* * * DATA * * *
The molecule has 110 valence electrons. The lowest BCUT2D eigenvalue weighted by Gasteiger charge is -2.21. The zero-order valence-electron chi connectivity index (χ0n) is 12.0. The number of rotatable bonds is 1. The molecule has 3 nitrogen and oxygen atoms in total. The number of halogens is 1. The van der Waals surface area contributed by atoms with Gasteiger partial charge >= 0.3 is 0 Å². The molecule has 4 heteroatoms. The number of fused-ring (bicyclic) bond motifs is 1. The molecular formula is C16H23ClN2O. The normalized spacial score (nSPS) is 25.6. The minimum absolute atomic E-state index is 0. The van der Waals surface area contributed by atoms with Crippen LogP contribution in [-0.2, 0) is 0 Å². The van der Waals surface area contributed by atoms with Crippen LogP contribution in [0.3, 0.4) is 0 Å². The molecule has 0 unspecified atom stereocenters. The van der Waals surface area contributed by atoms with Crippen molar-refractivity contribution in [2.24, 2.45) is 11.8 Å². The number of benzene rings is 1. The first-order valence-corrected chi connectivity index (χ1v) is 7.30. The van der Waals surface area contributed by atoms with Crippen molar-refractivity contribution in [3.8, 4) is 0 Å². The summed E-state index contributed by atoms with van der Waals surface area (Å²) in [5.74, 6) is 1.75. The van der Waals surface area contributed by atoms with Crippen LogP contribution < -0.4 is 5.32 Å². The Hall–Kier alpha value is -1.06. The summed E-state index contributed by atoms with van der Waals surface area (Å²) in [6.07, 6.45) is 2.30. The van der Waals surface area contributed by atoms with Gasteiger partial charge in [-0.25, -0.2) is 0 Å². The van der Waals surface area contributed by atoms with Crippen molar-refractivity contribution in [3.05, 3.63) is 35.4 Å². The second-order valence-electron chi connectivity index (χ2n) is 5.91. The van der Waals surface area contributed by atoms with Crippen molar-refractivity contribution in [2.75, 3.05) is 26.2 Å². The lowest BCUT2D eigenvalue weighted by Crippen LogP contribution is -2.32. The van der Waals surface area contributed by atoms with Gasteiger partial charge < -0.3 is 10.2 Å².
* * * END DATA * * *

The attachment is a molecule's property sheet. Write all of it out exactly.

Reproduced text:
The molecule has 110 valence electrons. The lowest BCUT2D eigenvalue weighted by Gasteiger charge is -2.21. The zero-order valence-electron chi connectivity index (χ0n) is 12.0. The number of rotatable bonds is 1. The molecule has 3 nitrogen and oxygen atoms in total. The number of halogens is 1. The van der Waals surface area contributed by atoms with Gasteiger partial charge >= 0.3 is 0 Å². The molecule has 4 heteroatoms. The number of fused-ring (bicyclic) bond motifs is 1. The molecular formula is C16H23ClN2O. The normalized spacial score (nSPS) is 25.6. The minimum absolute atomic E-state index is 0. The van der Waals surface area contributed by atoms with Crippen LogP contribution in [-0.2, 0) is 0 Å². The van der Waals surface area contributed by atoms with Crippen LogP contribution in [0.3, 0.4) is 0 Å². The molecule has 0 unspecified atom stereocenters. The van der Waals surface area contributed by atoms with Crippen molar-refractivity contribution in [2.24, 2.45) is 11.8 Å². The number of benzene rings is 1. The first-order valence-corrected chi connectivity index (χ1v) is 7.30. The van der Waals surface area contributed by atoms with Crippen molar-refractivity contribution in [3.8, 4) is 0 Å². The summed E-state index contributed by atoms with van der Waals surface area (Å²) in [5.74, 6) is 1.75. The van der Waals surface area contributed by atoms with Crippen LogP contribution < -0.4 is 5.32 Å². The Hall–Kier alpha value is -1.06. The summed E-state index contributed by atoms with van der Waals surface area (Å²) in [6.07, 6.45) is 2.30. The van der Waals surface area contributed by atoms with Gasteiger partial charge in [-0.25, -0.2) is 0 Å². The van der Waals surface area contributed by atoms with Crippen molar-refractivity contribution in [3.05, 3.63) is 35.4 Å². The second-order valence-electron chi connectivity index (χ2n) is 5.91. The van der Waals surface area contributed by atoms with Crippen molar-refractivity contribution in [2.75, 3.05) is 26.2 Å². The lowest BCUT2D eigenvalue weighted by Crippen LogP contribution is -2.32. The van der Waals surface area contributed by atoms with Gasteiger partial charge < -0.3 is 10.2 Å².